Filed under: Etc. , BMW , Ford , GM , Infiniti , Mercedes-Benz , Toyota , Specialty , Tesla , Racing Popular Science has named the winners in its Best of What’s New awards, the victors coming in the categories of aerospace, automotive, engineering, entertainment, gadgets, green, hardware, health, home, recreation, security and software. The automotive category did not go wanting for lauded advancements: Tesla Model S : the Grand Award winner for being “the standard by which all future electric vehicles will be measured.” BMW 328i : it’s 2.0-liter turbocharged four-cylinder gets called out for being more powerful and frugal than the six-cylinder it replaces. Ferrari F12 Berlinetta : towering power, towering top speed, 30 percent more fuel efficient than the 599 Fiorano it replaces. Toyota RAV4 EV : the all-electric SUV accelerates better than many conventional SUVs, goes 100 mph and actually beats EPA mileage estimates. Porsche Cayenne Diesel : 406 pound-feet of torque, 33 highway mpg, up to 800 miles from a single tank and Cayenne style, give ‘em a trophy. 2013 Ford Fusion : its three flavors – standard, hybrid, and plug-in hybrid – “are the most efficient models in their classes,” that latter one expected to outdo the Chevrolet Volt’s EPA mileage rating. The DeltaWing : gets kudos for being “the most efficient racecar in history.” Mercedes-Benz Magic Vision Control : a holistic solution to keeping your windshield clean and clear year-round. General Motors ‘ MyLink : takes the in-car computer out of the car, puts it in the driver’s smartphone. Infiniti Back-Up Collision Intervention: rear-mounted radar and sonar keep track of what’s behind you and brake automatically if an obstacle is detected so you don’t hit things when you back that Infiniti up.
Filed under: Car Buying , Audi , Ford , Honda , Hyundai , Toyota , Design/Style The 2013 Ford Fusion is probably the latest, greatest example of a completely redesigned car that has evoked widespread calls of “Look at that!” Above its buzzworthy looks, though, Ford will be concerned about how the 2013 Fusion sells and by how much – if at all – it beats sales of the previous version. Cars.com has run the sales numbers on 61 models that have been redesigned in the past four years, ranking them as Winners, Underperformers and Losers depending on how a new-generation model is selling compared to the one it replaces. The rankings are sorted by sales class – small, medium and large sellers – so that the success of a niche sports car is weighted differently than the success of a popular midsize car. Compared to a four-year sales average for redesigned cars in each class, Winners were those who outsold the average, Underperformers didn’t make the average but did outperform the previous year’s (hence, the previous car’s) sales, while Losers couldn’t do any better anywhere. Among the most recently introduced winners were the Toyota Camry and the Honda CR-V . The Camry beat the Four-Year Category Average Redesign Increase for large sellers by 2.2 percent, the CR-V managed 0.2 percent. Underperformers included the Audi A6 / S6 which, even though it has outsold the previous generation by 58 percent, still isn’t getting near the small seller category average of 79.2 percent. The new Hyundai Accent is also considered an underperformer, the new model boosting sales by 5.5 percent – nowhere near the 61.5 percent of the medium seller category average. The only Loser listed in the chart is the Honda Civic , taking one last thrashing before the “honed” 2013 redesign gets a chance to right the ship. As for that Fusion, the 2013 model has strong numbers to follow: the 2010 Fusion was a huge winner, putting up a 55.1-percent increase in the large seller category, beating the average by 33 percent.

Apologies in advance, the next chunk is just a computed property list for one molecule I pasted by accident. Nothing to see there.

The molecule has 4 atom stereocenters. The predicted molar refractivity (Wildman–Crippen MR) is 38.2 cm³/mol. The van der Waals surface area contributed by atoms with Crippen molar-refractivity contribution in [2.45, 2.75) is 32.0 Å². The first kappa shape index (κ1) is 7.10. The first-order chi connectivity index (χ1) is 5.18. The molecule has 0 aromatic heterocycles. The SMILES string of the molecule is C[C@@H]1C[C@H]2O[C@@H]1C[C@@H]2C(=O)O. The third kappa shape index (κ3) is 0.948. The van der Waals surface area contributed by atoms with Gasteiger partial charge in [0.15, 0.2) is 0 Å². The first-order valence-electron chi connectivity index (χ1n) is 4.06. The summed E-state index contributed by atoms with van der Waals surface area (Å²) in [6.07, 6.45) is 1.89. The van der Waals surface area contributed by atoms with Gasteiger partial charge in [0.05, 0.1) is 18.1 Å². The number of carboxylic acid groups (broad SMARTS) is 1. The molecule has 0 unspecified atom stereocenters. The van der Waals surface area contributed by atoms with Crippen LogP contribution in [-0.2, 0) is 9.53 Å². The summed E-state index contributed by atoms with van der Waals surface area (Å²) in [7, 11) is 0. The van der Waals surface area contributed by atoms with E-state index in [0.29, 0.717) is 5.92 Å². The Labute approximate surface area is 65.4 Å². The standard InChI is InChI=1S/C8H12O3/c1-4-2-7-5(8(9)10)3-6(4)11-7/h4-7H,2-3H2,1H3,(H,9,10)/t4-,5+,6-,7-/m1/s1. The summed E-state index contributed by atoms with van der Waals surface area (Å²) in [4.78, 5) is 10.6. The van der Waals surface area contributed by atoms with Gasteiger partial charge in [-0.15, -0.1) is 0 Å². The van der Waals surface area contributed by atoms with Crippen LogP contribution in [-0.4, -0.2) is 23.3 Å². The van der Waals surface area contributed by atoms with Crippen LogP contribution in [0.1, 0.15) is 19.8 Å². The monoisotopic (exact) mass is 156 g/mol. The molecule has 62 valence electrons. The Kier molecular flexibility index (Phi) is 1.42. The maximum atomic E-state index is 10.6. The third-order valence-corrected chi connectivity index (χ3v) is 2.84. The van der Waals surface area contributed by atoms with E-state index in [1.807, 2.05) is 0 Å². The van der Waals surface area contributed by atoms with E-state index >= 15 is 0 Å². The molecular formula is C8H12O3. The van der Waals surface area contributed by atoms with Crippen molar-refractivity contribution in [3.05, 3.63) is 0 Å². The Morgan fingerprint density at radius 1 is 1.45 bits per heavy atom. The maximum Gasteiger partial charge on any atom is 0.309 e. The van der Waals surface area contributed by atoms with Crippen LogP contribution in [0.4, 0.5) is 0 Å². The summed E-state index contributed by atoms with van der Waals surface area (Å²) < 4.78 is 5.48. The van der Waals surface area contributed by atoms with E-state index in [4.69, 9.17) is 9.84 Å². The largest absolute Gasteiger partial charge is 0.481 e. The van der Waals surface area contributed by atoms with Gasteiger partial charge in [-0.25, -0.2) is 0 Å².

Filed under: Car Buying , Budget , Sedan , Technology , Ford , Toyota , Design/Style As 2013 Ford Fusions begin rolling into dealerships, Ford can say that it has finally created the mythical Toyota Camry fighter. It’s something we’ve heard again and again from Detroit’s carmakers, always poised but never able to deliver a midsize sedan that will outsell the venerable Camry. This time, however, Ford may have a case. Offering five powertrains, including a 47 mpg gas-electric hybrid, a powerful 2-liter model, all wrapped in a sexy exterior, the Fusion makes a strong case that it deserves a spot at the top of America’s most cutthroat segment. But numbers don’t lie. Last year, Ford sold 248,000 Fusions. This year, sales are up 7.7 percent through August at 181,000 cars, making the Fusion Detroit’s top selling midsize car in America. But it’s not even close to the top selling midsize car in the U.S., it’s not even the third best selling midsize sedan. The Camry is on a big rebound. It has sold 280,000 cars this year alone, and sales are up 37 percent.
Filed under: Car Buying , Budget , Sedan , SUV , Truck , Chevrolet , Ford , Honda , Nissan , Toyota , Earnings/Financials The figures have been tallied for the best-selling vehicle in the U.S. in 2011, and not surprisingly, the Ford F-Series pickup truck is king of the heap once again. Dealers sold a total of 584,917 F-Series units in 2011, beating out the second-place Chevrolet Silverado by 169,787 units. The Toyota Camry filled out the podium with 308,510 sales, which left the top three unaltered from their 2010 rankings. Fourth place went to the surging Nissan Altima , which jumped from its seventh place position last year. Likewise, the Ford Escape enjoyed a jolt in popularity as well. While the aging CUV took the 13th spot last year, the Ford sold 254,293 units to take fifth place in 2011. That bumped the Honda Accord and its Crosstour variant to sixth place. Interestingly enough, the Honda duo just barely beat out the Ford Fusion by 5,000 units. Were the two Honda models to be split, the Fusion would have easily knocked the Accord further down the list.